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The gauntlet has been thrown: An interview with Scott Appleby. (interview).

What do you see as the most significant development in connection with Osama bin Laden and his brand of Islamic fundamentalism?

Osama bin Laden, who has said that all American citizens are legitimate targets of holy warriors, represents a pernicious development in the world not only of Islam but also of Islamic fundamentalism. It's a departure from anything recognizable as Islamic.

What it betokens is a crisis of authority in Islam. Across the late modern world, the emergence of secularism, advanced by capitalist markets, has been accompanied by the dissemination of worldviews that are inimical to traditional religions. This situation has created crises for all these religions.

Across the board--in Islam as well as in Catholicism, Judaism, and Hinduism--the foundations for a coherent expression of religious authority beyond a very privatized realm have been undermined. Traditional religious leaders see their space becoming narrowed.

Part of the fundamentalist re action to this is that traditional authorities--in Islam, both the religious scholars and the political leaders--are discredited and accused of not being sufficiently orthodox or vigilant

It was interesting that when Osama bin Laden issued the fatwa that called for death to all Americans, he referred to himself as a sheikh. But he's not a sheikh, and he really has no authority to issue a fatwa. He hasn't had religious training; he's a "layperson." He is thus representative of the kind of fundamentalist free agents who do not feel bound by the traditional schools of Islamic law.

In Islamic law there's no justification, even in war, for killing innocents and other noncombatants. So the justification bin Laden gives--and in this he's similar to the late Catholic traditionalist Archbishop Marcel Lefebvre as well as ultraorthodox Jews--is that the traditional religion is currently in a crisis. Both the Bible and the Qur'an have "emergency clause" verses: If you're in a crisis and your faith is under assault, these verses suggest, then you are obligated to take emergency measures.

What makes Islamic fundamentalism attractive to people?

Their moral critique is not entirely without merit I recently read that a high school in Texas is starting to clamp down on provocative cheerleading poses. Women in our culture are too often projected as sex objects--and at younger and younger ages. I'm not saying we have to be puritans and I'm not a fundamentalist, but as a Catholic and as a father of a daughter, I too get angry at the way women are treated and fetishized in our culture. Many Americans are concerned about moral standards in Western culture. Magnify that a hundredfold and you'll understand some of the anger of fundamentalist Muslims.

Indeed, some scholars define fundamentalism as a patriarchal protest movement Fundamentalists feel that through the liberation of women the customary role of the male is being threatened--their leadership of traditional society, their ability to provide for their own families. The slogan for the Islamic fundamentalist movement has been "Islam is the solution." That may sound simple-minded, but it has great attraction for many.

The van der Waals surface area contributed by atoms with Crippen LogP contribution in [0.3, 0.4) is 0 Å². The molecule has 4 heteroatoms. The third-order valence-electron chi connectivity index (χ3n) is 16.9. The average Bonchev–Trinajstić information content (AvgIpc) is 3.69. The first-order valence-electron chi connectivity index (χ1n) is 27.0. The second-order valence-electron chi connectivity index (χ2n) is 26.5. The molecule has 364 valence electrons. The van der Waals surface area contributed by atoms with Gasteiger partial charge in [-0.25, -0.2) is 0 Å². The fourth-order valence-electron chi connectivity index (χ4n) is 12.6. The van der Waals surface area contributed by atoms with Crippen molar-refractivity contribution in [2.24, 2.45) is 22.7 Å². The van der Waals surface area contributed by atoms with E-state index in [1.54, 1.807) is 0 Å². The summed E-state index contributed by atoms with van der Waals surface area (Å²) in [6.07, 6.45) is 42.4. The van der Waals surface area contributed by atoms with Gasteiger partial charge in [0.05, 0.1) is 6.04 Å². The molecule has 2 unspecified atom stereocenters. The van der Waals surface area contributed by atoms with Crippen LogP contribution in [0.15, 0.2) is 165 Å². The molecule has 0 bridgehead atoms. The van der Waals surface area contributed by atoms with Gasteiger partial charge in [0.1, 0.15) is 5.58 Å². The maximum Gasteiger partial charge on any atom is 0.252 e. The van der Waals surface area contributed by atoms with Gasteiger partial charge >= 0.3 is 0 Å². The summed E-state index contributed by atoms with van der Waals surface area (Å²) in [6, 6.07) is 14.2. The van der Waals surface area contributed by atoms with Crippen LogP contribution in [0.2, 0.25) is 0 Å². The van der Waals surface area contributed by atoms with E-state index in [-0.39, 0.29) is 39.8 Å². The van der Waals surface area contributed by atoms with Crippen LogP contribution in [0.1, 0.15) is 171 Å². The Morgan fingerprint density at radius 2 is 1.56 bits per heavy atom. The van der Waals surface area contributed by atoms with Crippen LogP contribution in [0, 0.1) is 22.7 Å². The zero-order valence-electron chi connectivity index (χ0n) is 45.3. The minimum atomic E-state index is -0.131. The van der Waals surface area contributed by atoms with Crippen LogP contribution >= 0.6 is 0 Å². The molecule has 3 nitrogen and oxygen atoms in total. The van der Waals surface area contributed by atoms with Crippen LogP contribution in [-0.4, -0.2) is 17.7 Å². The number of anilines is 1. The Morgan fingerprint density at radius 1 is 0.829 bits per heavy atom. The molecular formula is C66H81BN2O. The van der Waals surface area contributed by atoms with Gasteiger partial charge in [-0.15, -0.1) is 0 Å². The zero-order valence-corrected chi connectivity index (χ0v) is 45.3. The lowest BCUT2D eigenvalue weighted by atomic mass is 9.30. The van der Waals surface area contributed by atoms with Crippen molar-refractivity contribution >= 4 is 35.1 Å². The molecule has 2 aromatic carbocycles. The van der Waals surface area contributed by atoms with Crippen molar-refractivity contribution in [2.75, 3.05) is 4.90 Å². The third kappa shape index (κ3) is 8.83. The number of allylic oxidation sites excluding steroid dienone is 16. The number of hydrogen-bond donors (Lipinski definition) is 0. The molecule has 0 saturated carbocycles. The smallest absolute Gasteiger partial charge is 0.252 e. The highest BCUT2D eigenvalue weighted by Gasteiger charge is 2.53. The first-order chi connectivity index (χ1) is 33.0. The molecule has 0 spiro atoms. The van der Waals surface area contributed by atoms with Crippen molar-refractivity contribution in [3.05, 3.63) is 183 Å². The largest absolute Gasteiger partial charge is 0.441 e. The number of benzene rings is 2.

Do you see any hope for countering the appeal of Islamic fundamentalism from within Islam?

Yes. Islam is not monolithic. But I think the problem and the solution are really more structural and systemic than religious. One of the main problems resulting from the corrupt political leadership in many Islamic countries is that both the educational system and many social services are now provided by Islamic fundamentalists. In Egypt the government is not taking care of masses of people with medical problems, but the Islamist clinic down the street will, and it will also indoctrinate you.

When bin Laden hit the World Trade Center, the real goal was a dramatic throwing down of the gauntlet for all Muslims. His message from the cave mirrored what President George W. Bush said: You're either with us, or you're against us.

Fundamentalists seek to foster precisely such a crisis mentality; they want to force you to choose one identity, not multiple ones. Here is the line in the sand. We're in a crisis. What truth are you going to choose?

R. Scott Appleby is a professor of history at the University of Notre Dame. From 1988 to 1993 he was codirector of the Fundamentalism Project of the American Academy of Arts and Sciences.
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Title Annotation:Osama bin Laden and Islamic fundamentalism
Author:Appleby, R. Scott
Publication:U.S. Catholic
Article Type:Brief Article
Geographic Code:1USA
Date:Jan 1, 2002
Previous Article:Is the face of Islam changing? (interview).
Next Article:What's the Catholic view of Islam?

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